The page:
Below, his bed. It's tucked in next to a desk with high shelves, so it looks and feels like its own area. We share the fire escape! The radiator--switched off--serves as a nightstand. The setup for the party. Those TV trays were mine and I used them in my last apartment, but they didn't work in my new place. Luckily, Jimmy came over and fell in love with them just as I was about to list them on Craigslist. They match his place perfectly.

The kitchen area. On the wall just outside the kitchen is this handy hanging organizer. Jimmy says his mom gave it to him--maybe it's from MoMA? [UPDATE! Mondoblogo reports it's a 1970s design by
Dorothee Maurer-Becker for Ingo Maurer, reissued by Vitra.] The stove. Paints in a bowl on top of the microwave, next to the sugar.

 
 
Raef, left, and Nicole, right, roll dough for monkey bread. Nice rug. Jimmy throws the balls into a bag of sugar before placing them in the pan. The table of food. The fruit is mixed with honey and mint--yum! 
 
 
 
The guests arrived--and last time I checked, they all fit. Jimmy has very handsome friends. The boy below--I think his name is Andre--has awesome shoes. "They're my war prize," he said. "They're my ex-boyfriend's."
Obama, why don't you join us? The paper-cutout Obama head is a memento from election night. It's stuck into the hanging organizer, and when I went to snap this photo of the room, well, someone just had to make an appearance.

Friday, June 25

Back at Bill's

Back at Bill's, in the bedroomBill Shapiro seems like a pretty organized guy; I like the (organized) chaos atop his bedside dresser. A jumble of relatively related stuff is kept in neat boxes. All the keys—all those keys?!—are in one area. Collected collar stays. Below, cuff links and an old driver's license from his San Francisco days. The pressed-tin ceiling is my favorite feature of the bedroom. Great for counting sheep.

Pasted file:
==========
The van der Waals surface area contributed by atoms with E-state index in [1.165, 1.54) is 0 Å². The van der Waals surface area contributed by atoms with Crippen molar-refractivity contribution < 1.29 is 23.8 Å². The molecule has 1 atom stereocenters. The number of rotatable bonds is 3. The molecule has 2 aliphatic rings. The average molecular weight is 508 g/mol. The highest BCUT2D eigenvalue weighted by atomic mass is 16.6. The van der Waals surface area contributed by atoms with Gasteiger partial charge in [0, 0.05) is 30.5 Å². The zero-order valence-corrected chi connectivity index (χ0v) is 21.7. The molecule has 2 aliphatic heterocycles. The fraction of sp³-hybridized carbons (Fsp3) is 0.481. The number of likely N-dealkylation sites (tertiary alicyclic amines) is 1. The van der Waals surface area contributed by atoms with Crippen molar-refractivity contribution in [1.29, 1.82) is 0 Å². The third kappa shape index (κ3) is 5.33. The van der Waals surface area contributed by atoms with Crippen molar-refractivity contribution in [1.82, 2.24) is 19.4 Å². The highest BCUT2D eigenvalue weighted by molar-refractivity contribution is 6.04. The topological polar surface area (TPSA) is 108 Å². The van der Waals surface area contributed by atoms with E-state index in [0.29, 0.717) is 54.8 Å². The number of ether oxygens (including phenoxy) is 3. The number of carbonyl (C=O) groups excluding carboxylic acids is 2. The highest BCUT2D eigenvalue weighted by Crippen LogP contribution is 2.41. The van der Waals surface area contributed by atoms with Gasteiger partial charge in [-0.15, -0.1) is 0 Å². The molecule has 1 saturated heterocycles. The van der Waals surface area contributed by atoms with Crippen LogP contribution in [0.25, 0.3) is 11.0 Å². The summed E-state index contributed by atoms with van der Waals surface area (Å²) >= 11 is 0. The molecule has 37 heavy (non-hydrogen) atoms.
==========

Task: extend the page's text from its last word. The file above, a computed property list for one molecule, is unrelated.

Thursday, June 17

I'm Alive!

This morning I got an email from an old friend in Germany: "What happened? Are you alive? You're no longer on Facebook and you haven't updated your blog in days..."

I'm alive! My love-hate relationship with Facebook teetered way over to the hate side and stayed there, so we broke up. I might go back someday. And the rest of my semester, in addition to work, consumed every waking minute, so I had to ignore HB for a bit, too. Sorry. I'm back, briefly today.

I'm at a writers' residency at Bennington College in Vermont, as part of my master's program, and I'm staying in a college dorm. I can't show you my whole room -- I can't show you my mud-soaked running shoes from the hike around the nearby lake; the sweatpants draped over the end of my bed, still wet from a run in the rain yesterday; the unmade bed with its scratchy bedcovers, pink and forest green. It's too gross, and it's not exactly harmonious. I'm living like an animal. A damp animal who's been pounded by a few consecutive days of rain.

I will show you a few things. Above, clockwise from the top: The only light in the room, a desk lamp with a whopping 52-watt bulb; a golf ball found on the hike around the lake; Amtrak ticket home; moisturizer with sunscreen (I always wear it); workshop material to read one more time; an awesome railroad tie, also found on the hike; short films by Baillie; computer; cords and such; a Bennington College cup filled with cold tea, once hot; a phone with the loudest. Ring. Ever.

Below, my bookshelves. I just bought books by Amy Hempel and Major Jackson, both profs in this program, and I can't wait to read them. My camera. I travel with Lavazza espresso. I brought my hard drive, thinking I'd have time to reorganize its contents. So soothing. The stack of papers is from my workshopped material -- lots of contradictory notes I need to reread and decipher. Looking forward. I brought the bear rug to school because it no longer has a place in my apartment. And finally, the view out my window into the courtyard. The buildings here are lovely, even for us animals.